Music for the Angels

Some time ago, my daughter Liora asked me what I would like for my 85th birthday (which is only 4 months away).  I replied “I need nothing. Just a card, a hug and many kisses”. Talking to my daughter is like talking to the kotel…. a wall which does not hear.

But she surprised me months in advance and invited me to be her guest in New York on 25 October at the famed Carnegie Hall for a special gala all-Mozart program with the Israel Philharmonic Orchestra.

Near the entrance to the concert hall, several pro-Palestinian protesters stood holding signs reading “Israel is an apartheid State”, “Boycott Israel”, “Support BDS”, “Israel kills innocent Palestinians”, things we have unfortunately seen before. Nothing new.

I was surprised that there was no security. All it took to enter the concert hall was to show a ticket. Nothing like the good security we have in Israel in all public places.

My daughter and I entered and took our seats. The anticipation of the audience was contagious.

One could be deafened by the rousing applause that did not want to cease when the conductor, Zubin Mehta, walked on to the stage. The 81 year old India-born conductor has been the music director and conductor of the IPO for the past 50 years. He is a living legend throughout the world and is a tribute to the brilliance of the symphony orchestra, founded in 1936 by the Polish-Jewish violinist, Bronislaw Huberman. The symphony orchestra’s inaugural concert was conducted by Arturo Toscanini and it has hosted musical giants over the past 81 years.

The opening of the gala performance began with the playing of the American national anthem followed by the playing (and my singing) of Naphtali Herz Imber’s HATIKVAH, our Israeli national song of hope.

The formal program then proceeded with Wolfgang Amadeus Mozart’s overture to the opera “The Marriage of Figaro” followed by his Symphony number 36 in C major (the Linzersymphonie).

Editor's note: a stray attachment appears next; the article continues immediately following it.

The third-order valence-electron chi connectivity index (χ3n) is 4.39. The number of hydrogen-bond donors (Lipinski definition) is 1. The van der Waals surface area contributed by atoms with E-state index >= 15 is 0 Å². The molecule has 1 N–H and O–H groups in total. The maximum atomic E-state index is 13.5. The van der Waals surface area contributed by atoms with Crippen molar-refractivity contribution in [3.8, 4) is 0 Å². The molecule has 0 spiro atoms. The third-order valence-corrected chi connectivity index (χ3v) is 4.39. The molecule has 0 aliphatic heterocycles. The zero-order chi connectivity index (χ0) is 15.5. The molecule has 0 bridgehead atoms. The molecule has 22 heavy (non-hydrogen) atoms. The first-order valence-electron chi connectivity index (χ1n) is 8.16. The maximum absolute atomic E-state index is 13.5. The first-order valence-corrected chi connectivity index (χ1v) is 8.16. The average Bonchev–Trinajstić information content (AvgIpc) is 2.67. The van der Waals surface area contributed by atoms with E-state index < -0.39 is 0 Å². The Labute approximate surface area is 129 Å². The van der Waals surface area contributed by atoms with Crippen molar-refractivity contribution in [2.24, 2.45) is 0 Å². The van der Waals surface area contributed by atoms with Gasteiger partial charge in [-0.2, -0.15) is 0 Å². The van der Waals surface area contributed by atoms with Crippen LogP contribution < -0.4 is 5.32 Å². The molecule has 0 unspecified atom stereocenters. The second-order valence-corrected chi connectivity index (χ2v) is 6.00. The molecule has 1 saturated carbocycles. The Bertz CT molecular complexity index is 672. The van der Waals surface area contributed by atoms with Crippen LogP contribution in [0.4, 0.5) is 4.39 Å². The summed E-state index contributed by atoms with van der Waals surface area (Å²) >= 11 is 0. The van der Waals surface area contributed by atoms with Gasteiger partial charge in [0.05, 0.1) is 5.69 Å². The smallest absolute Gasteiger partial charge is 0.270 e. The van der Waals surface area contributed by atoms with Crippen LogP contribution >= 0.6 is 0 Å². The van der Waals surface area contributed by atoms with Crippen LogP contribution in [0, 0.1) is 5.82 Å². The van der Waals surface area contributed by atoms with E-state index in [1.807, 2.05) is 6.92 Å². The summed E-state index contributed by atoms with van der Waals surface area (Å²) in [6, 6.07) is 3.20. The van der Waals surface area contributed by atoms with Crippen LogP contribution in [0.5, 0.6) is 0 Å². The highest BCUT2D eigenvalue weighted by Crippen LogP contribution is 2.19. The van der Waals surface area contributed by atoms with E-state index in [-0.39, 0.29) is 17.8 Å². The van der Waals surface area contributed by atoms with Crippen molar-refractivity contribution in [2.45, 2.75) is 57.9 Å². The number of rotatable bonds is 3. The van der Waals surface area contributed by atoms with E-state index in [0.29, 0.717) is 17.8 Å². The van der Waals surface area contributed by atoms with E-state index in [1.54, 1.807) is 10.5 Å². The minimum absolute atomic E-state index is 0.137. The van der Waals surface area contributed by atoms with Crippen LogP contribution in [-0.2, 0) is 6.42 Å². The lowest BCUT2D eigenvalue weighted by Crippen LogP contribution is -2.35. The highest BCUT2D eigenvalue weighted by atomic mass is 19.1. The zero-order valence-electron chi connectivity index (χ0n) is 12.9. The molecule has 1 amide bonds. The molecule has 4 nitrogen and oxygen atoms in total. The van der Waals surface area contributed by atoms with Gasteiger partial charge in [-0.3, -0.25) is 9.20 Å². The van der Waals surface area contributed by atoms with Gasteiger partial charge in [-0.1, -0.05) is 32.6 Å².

The sold-out audience of 2800 people went wild with enthusiastic applause. I know the seating capacity because I asked one of the ushers. He told me “seats in the parquet and the 4 upper balconies are 2800 in number and tonight there is not one empty seat” !

A brief intermission. And then, Zubin Mehta returned to the stage followed by two world-renowned soloists, Itzhak Perlman on the violin and Pinchas Zuckerman on the viola.

The audience rose as a body to its feet with shouts of “bravo, bravo” which could probably be heard in Tel-Aviv.

They were “in love” with both artists and could not refrain from standing many minutes clapping hands and shouting praises.

Pinhas Zuckerman was born in Tel-Aviv 70 years ago and this year marks his ninth as principal guest conductor of London’s Royal Philharmonic Orchestra and he is a recipient of the National Medal of Arts and the Isaac Stern Award for Artistic Excellence. Standing beside his long-time friend, Itzhak Perlman, the cheering, shouting and hand-clapping only increased.

Itzhak Perlman is a super-star, a legend in his lifetime. He was born in Tel-Aviv in 1945, three years before  our independence from the British Mandate in Palestine. At the age of four years, he was tragically struck by polio which left his legs paralyzed. He wheels himself onto and off the stage in a specially fitted mobilized scooter.

He looked at the audience when he first appeared on the stage and in perfect English he thanked the audience for their wild applause and told them “why are you clapping now? Wait until I have finished playing. Who knows? You might not enjoy it”, to which the massive audience only rose to its feet and continued clapping louder and louder.

Itzhak Perlman is a true inspiration. A man, crippled in his youth, went on to become one of the world’s greatest violinists.

When their solo performance ended, both Perlman and Zuckerman bowed in thanks to the audience and left the stage, only to be called back three times by an audience which did not want the evening to end.

It was a night of music for the angels. Fabulous and magnificent are not words sufficient enough to describe the magic of the evening. Breath-taking would be a better word. Even the angels would rejoice.

As much as I dislike New York city with its crowded sidewalks and heavily-trafficked streets, the shoving and pushing, the endless tooting of horns, this is one visit I shall always remember. Sitting in the fourth row in front of the stage I felt that I could reach out and touch the hands of the gifted musicians.

We Israelis have so much to be proud of and to boast of our superior culture in the arts and the music.

When I return to Israel I shall make it a point to attend future concerts of the marvelous musicians in our Israel Philharmonic Orchestra. They make music for the angels and even for the commoners like me.

I hugged and kissed my daughter and thanked her profusely for her wonderful gift to me. And then, I asked her:

“OK. Now what are you planning to do for my 90th birthday? It’s only five years away.”

About the Author
Esor Ben-Sorek is a retired professor of Hebrew, Biblical literature & history of Israel. Conversant in 8 languages: Hebrew, Yiddish, English, French, German, Spanish, Polish & Dutch. Very proud of being an Israeli citizen. A follower of Trumpeldor & Jabotinsky & Begin.
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